Earlier this month, the House Subcommittee on Early Childhood, Elementary, and Secondary Education held a hearing about opportunities for state leadership of early childhood education. The hearing coincided with the release of a new report from the Government Accountability Office (GAO) about federally funded early care and education programs.
Cindy Brown Barnes of the GAO, in her testimony before the committee, highlighted the major findings of the report: The GAO identified nine federal programs that have an explicit early care and education purpose and 35 additional programs that are somehow related to early care and education. The nine programs with an explicit focus on early care and education secured about $15 billion in funding in FY 2015, with over 90 percent of that funding being split between two programs: Head Start and the Child Care and Development Fund (CCDF).
Rep. Todd Rokita (R-Ind.) cited the report as evidence that the federal government’s involvement in early care and education “has mushroomed into an overly burdensome, costly, and confusing network of programs.” Another member of the committee, Rep. Virginia Foxx (R-N.C.), expressed concerns about program overlap and duplication. To these members, such a large number of programs concerned with early care and education likely means that taxpayer funds are being used inefficiently and services aren’t being provided in a streamlined manner.
To be sure, taxpayer dollars should be used in an efficient and effective manner, but the findings of the GAO report don’t support many of the claims made by members of the committee. Consider a favorite talking point of critics of the federal role in early care and education – the fact that 44 separate programs allow funds to be used to support services for young children. Surely this is an example of government bureaucracy run amok, right?
Not exactly. As my New America colleagues pointed out back in 2014, the GAO’s list of 40 plus programs is extremely broad. It includes early learning programs, such as Head Start and Preschool Development Grants, but also includes programs that merely mention early care and learning, such as Appalachian Area Development grants, Transitional Housing Assistance for Victims of Domestic Violence, and the Federal Surplus Personal Property Donation Program.
The new GAO report actually highlights improved coordination between HHS and the Department of Education since a 2012 GAO review of early care and education programs highlighted opportunities to reduce duplication, overlap, and fragmentation. The new report notes that both departments have done a better job of working together in order to address these issues.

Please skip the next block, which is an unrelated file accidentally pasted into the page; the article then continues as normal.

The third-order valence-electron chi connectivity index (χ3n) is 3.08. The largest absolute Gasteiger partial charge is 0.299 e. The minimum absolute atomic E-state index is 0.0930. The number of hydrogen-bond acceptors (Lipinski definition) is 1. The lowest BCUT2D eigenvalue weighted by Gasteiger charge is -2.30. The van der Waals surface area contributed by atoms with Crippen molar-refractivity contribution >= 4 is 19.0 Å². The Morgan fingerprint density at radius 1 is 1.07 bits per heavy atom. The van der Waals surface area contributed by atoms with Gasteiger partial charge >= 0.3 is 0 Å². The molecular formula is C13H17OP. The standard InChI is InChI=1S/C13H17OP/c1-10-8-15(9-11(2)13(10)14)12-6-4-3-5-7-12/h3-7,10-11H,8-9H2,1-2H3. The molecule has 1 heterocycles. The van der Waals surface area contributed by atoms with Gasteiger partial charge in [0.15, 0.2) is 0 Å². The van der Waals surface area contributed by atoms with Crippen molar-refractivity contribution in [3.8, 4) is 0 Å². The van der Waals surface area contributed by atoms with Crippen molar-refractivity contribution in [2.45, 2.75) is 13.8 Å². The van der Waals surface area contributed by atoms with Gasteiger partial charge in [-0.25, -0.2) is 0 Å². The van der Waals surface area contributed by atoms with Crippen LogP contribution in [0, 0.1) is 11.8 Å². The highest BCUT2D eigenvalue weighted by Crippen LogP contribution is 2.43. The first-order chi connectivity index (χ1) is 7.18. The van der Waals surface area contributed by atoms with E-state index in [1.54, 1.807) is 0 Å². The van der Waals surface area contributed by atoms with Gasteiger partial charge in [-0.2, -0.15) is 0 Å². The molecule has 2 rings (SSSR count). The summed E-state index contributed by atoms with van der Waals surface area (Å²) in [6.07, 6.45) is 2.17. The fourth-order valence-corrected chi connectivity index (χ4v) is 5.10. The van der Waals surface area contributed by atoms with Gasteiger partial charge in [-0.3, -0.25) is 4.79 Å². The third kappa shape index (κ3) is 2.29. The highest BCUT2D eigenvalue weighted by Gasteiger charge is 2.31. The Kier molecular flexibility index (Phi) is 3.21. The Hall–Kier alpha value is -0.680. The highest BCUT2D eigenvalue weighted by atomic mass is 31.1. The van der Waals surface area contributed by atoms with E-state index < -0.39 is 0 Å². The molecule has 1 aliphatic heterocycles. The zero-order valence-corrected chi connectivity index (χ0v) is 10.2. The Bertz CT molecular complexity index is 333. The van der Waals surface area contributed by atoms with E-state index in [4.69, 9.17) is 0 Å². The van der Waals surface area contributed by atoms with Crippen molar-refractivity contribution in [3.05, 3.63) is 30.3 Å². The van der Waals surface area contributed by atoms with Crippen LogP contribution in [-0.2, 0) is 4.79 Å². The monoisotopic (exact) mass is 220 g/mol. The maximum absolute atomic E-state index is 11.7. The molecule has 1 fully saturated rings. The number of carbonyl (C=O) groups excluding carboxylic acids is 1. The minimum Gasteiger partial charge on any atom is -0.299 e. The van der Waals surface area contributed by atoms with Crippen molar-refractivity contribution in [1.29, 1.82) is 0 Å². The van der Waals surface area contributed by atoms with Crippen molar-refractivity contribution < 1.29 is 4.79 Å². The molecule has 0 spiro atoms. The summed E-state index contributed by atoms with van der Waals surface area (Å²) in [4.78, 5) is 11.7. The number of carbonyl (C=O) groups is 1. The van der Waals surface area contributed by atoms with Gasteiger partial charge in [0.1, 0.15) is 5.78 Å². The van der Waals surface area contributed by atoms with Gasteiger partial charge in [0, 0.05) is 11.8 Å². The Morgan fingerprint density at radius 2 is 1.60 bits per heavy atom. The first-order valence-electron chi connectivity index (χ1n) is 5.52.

Specifically, the report highlights the work of the Early Learning Interagency Policy Board (IPB), HHS and the Department of Education’s interdepartmental workgroup that focuses on services for young children. The workgroup was formed in 2010 to improve alignment and coordination between different agencies serving young children.
In a January 2017 report, the IPB noted recent accomplishments, including the release of 10 joint policy statements addressing issues such as early childhood homelessness, expulsion and suspensions in early childhood settings, and early childhood data integration. The IPB has also helped HHS and the Department of Education jointly administer early learning program such as Preschool Development Grants and Race to the Top – Early Learning Challenge. The collaboration brought about through the work of the IPB will continue to be necessary over the next several years to assist with implementation of revised Head Start Performance Standards, new regulations related to child care, and implementation of the early learning provisions of ESSA.
And while many members of the House subcommittee lamented the fact that certain federal programs overlap, in a November 2016 joint report to Congress, HHS and the Department of Education point out that “purposeful overlap” of programs can be necessary to meet the unique needs of children and families who might require more than one type of service. For example, a child from a low-income family might be enrolled in a Head Start program during the school day and then use a child care subsidy from CCDF at the same facility to receive quality care for the hours when the Head Start program does not operate.
This point was repeatedly emphasized by Rep. Jared Polis (D-Colo.) during the hearing. In his closing statement, Polis cautioned Congress to “tread carefully” when talking of eliminating supposedly duplicative programs because previous GAO reports have found that sometimes it takes several programs (such as the Head Start and CCDF example) to accomplish a certain goal. Polis concluded by noting that just because a program overlaps with another doesn’t mean either program is necessarily redundant or a waste of taxpayer funds.
[Cross-posted at Ed Central]